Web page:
French people

French oppose Macron’s proposed later retirement, poll finds ahead of election

April 1 (Reuters) – A large majority of French people oppose raising the legal retirement age, according to an opinion poll published by the newspaper Les Echos, which could be a problem for President Emmanuel Macron, who has made it a key proposition as he seeks re-elections this month.

Macron has proposed to push back the legal age at which one can receive a full pension from 62 to 65 years old.

Marine Le Pen from the far right would bring it down to 60 for some workers and Jean-Luc Mélenchon from the far left for all. Conservative Valérie Pecresse and far-right Eric Zemmour, who are lower in the polls, would also make people leave later.

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Macron has long been seen by opinion polls as on course for re-election, but the boost received for his active diplomacy on Ukraine has faded and Le Pen has closed the gap.

French President Emmanuel Macron speaks to the media after the European Union leaders’ summit, amid the Russian invasion of Ukraine, in Brussels, Belgium, March 25, 2022. REUTERS/Johanna Geron

According to the survey, carried out from Monday to Wednesday, 70% of those questioned were opposed to raising the retirement age, half of whom were “very opposed”.

Instead, the Elabe poll, which assessed 1,531 people for the French daily Les Echos, Radio Classique and the Institut Montaigne, found that 63% of those questioned were in favor of raising taxes for the poorest households. rich in order to strengthen the pension system.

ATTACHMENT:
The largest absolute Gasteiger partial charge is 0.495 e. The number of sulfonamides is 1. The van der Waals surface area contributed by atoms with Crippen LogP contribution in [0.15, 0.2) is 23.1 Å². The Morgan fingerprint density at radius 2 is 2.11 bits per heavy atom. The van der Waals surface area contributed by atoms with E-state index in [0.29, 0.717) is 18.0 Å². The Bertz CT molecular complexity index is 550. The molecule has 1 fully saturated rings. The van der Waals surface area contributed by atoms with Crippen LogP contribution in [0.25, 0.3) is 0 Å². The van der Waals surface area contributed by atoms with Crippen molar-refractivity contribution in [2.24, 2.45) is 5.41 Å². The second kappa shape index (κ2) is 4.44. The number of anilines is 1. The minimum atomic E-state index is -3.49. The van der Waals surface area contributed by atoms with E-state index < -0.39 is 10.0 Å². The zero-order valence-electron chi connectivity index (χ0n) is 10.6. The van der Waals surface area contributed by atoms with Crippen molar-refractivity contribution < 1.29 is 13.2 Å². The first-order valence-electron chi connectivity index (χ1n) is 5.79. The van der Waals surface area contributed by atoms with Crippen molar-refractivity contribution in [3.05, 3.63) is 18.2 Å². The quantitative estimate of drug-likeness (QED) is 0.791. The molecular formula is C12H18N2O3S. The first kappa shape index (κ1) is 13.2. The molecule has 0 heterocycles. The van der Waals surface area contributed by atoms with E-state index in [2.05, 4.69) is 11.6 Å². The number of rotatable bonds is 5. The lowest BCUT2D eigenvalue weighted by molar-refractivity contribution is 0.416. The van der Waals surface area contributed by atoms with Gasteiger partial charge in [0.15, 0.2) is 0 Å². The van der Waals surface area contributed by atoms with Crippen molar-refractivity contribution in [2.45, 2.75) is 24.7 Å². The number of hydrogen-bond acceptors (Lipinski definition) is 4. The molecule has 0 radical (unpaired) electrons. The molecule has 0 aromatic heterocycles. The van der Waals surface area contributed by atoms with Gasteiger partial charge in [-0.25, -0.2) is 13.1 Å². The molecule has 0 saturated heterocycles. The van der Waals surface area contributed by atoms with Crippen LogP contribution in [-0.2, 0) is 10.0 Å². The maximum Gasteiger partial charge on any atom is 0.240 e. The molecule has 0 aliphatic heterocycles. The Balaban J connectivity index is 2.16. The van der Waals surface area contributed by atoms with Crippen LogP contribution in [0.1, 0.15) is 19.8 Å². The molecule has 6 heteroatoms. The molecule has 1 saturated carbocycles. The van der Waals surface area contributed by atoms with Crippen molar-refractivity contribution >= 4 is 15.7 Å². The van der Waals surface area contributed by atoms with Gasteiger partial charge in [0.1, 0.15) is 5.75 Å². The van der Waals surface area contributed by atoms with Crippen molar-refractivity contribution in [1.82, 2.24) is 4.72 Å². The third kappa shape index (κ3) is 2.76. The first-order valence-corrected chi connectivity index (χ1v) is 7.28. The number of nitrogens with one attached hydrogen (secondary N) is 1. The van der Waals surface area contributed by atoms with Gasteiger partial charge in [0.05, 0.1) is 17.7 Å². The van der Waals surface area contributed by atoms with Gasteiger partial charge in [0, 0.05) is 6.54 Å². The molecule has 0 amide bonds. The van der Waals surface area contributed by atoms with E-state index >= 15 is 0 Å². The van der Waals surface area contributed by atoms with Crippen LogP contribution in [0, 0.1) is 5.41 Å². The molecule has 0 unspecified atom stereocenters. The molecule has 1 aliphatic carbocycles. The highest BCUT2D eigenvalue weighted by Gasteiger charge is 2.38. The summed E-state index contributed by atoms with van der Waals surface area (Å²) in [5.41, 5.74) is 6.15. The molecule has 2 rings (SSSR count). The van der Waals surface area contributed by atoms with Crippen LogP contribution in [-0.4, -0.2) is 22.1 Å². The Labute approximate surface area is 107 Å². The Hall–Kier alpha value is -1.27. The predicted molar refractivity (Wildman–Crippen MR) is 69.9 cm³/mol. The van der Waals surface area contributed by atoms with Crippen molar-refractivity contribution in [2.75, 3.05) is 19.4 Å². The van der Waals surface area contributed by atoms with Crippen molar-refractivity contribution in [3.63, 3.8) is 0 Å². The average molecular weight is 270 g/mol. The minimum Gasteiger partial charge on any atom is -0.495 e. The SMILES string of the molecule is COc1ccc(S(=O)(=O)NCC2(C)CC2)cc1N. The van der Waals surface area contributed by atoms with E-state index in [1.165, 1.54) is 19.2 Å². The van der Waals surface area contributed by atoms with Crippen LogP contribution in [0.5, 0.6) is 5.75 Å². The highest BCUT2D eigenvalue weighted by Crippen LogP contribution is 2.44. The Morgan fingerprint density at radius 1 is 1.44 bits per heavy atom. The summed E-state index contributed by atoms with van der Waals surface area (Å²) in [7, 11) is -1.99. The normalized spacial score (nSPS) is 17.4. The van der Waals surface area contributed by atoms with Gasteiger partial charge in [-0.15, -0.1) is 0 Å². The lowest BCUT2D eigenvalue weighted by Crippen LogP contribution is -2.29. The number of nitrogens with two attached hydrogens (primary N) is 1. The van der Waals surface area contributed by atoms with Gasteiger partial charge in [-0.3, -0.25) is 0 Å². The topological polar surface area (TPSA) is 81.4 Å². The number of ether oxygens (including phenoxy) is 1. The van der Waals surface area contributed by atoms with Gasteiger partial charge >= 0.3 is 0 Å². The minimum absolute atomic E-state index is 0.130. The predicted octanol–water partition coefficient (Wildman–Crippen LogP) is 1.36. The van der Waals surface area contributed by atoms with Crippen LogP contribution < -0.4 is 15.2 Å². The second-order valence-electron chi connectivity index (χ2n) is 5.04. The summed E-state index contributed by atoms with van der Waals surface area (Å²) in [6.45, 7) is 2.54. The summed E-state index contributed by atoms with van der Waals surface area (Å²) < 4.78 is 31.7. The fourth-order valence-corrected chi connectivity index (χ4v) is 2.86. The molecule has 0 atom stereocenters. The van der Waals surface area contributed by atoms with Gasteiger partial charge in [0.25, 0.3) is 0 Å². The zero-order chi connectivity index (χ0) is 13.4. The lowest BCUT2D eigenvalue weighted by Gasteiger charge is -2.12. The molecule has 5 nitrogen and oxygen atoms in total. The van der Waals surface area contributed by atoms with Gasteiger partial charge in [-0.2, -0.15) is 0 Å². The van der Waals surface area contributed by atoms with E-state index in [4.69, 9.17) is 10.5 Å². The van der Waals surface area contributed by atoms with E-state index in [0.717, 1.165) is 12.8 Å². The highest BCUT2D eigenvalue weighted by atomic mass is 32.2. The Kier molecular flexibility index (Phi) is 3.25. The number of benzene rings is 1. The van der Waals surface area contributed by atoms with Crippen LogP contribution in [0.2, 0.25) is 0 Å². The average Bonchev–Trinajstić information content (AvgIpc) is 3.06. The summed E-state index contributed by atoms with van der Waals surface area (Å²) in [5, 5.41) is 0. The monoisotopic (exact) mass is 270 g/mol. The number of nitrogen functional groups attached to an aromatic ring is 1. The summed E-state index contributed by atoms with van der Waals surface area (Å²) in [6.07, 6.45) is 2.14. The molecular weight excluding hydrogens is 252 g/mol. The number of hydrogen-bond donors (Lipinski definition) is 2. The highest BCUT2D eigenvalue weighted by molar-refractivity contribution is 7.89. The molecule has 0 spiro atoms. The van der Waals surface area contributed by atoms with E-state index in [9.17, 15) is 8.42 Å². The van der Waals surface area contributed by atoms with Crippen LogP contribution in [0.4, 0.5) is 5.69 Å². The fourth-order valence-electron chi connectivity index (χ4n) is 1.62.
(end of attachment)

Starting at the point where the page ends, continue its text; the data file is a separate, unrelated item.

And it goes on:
Macron, when he entered the election campaign late, said he would raise the retirement age, cut taxes and further ease labor market rules, seeking a mandate to continue pro-business reforms. Read more

Highlighting his pro-business credentials is not without risk as households feel the pressure of rising prices, but Macron said he wants to see through an overhaul of the economy.

Even if, as the polls still expect, Macron wins a second term, the issue of pension reform, which weighed on his first term, could pose a problem, given the scale of the opposition.

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Reporting by Sarah Morland and Ingrid Melander; Editing by Nick Macfie

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